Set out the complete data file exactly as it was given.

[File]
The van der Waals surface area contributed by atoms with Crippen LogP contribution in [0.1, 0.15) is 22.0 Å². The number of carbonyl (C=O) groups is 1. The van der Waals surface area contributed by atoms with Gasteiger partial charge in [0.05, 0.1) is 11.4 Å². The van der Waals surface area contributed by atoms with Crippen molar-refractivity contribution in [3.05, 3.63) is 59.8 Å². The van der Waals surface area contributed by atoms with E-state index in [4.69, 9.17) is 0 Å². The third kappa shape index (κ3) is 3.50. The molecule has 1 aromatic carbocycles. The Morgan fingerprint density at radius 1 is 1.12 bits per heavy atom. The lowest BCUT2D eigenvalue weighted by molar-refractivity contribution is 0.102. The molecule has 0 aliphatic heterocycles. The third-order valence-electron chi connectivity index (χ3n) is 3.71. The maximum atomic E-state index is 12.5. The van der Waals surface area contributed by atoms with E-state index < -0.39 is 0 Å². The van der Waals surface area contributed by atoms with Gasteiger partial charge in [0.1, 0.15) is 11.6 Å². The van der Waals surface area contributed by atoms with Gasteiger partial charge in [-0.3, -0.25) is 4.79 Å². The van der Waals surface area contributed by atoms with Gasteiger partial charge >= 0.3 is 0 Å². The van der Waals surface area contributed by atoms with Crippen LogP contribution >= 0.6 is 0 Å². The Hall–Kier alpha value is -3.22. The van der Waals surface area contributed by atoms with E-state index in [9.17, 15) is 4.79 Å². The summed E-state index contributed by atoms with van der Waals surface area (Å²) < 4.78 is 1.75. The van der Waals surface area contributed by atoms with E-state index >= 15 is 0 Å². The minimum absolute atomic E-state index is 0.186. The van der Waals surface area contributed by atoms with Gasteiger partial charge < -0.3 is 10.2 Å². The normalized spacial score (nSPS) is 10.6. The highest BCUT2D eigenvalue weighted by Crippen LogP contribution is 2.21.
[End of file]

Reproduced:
The van der Waals surface area contributed by atoms with Crippen LogP contribution in [0.1, 0.15) is 22.0 Å². The number of carbonyl (C=O) groups is 1. The van der Waals surface area contributed by atoms with Gasteiger partial charge in [0.05, 0.1) is 11.4 Å². The van der Waals surface area contributed by atoms with Crippen molar-refractivity contribution in [3.05, 3.63) is 59.8 Å². The van der Waals surface area contributed by atoms with E-state index in [4.69, 9.17) is 0 Å². The third kappa shape index (κ3) is 3.50. The molecule has 1 aromatic carbocycles. The Morgan fingerprint density at radius 1 is 1.12 bits per heavy atom. The lowest BCUT2D eigenvalue weighted by molar-refractivity contribution is 0.102. The molecule has 0 aliphatic heterocycles. The third-order valence-electron chi connectivity index (χ3n) is 3.71. The maximum atomic E-state index is 12.5. The van der Waals surface area contributed by atoms with E-state index < -0.39 is 0 Å². The van der Waals surface area contributed by atoms with Gasteiger partial charge in [0.1, 0.15) is 11.6 Å². The van der Waals surface area contributed by atoms with Gasteiger partial charge in [-0.3, -0.25) is 4.79 Å². The van der Waals surface area contributed by atoms with Gasteiger partial charge >= 0.3 is 0 Å². The van der Waals surface area contributed by atoms with Crippen LogP contribution >= 0.6 is 0 Å². The Hall–Kier alpha value is -3.22. The van der Waals surface area contributed by atoms with E-state index in [9.17, 15) is 4.79 Å². The summed E-state index contributed by atoms with van der Waals surface area (Å²) < 4.78 is 1.75. The van der Waals surface area contributed by atoms with E-state index >= 15 is 0 Å². The minimum absolute atomic E-state index is 0.186. The van der Waals surface area contributed by atoms with Gasteiger partial charge < -0.3 is 10.2 Å². The normalized spacial score (nSPS) is 10.6. The highest BCUT2D eigenvalue weighted by Crippen LogP contribution is 2.21.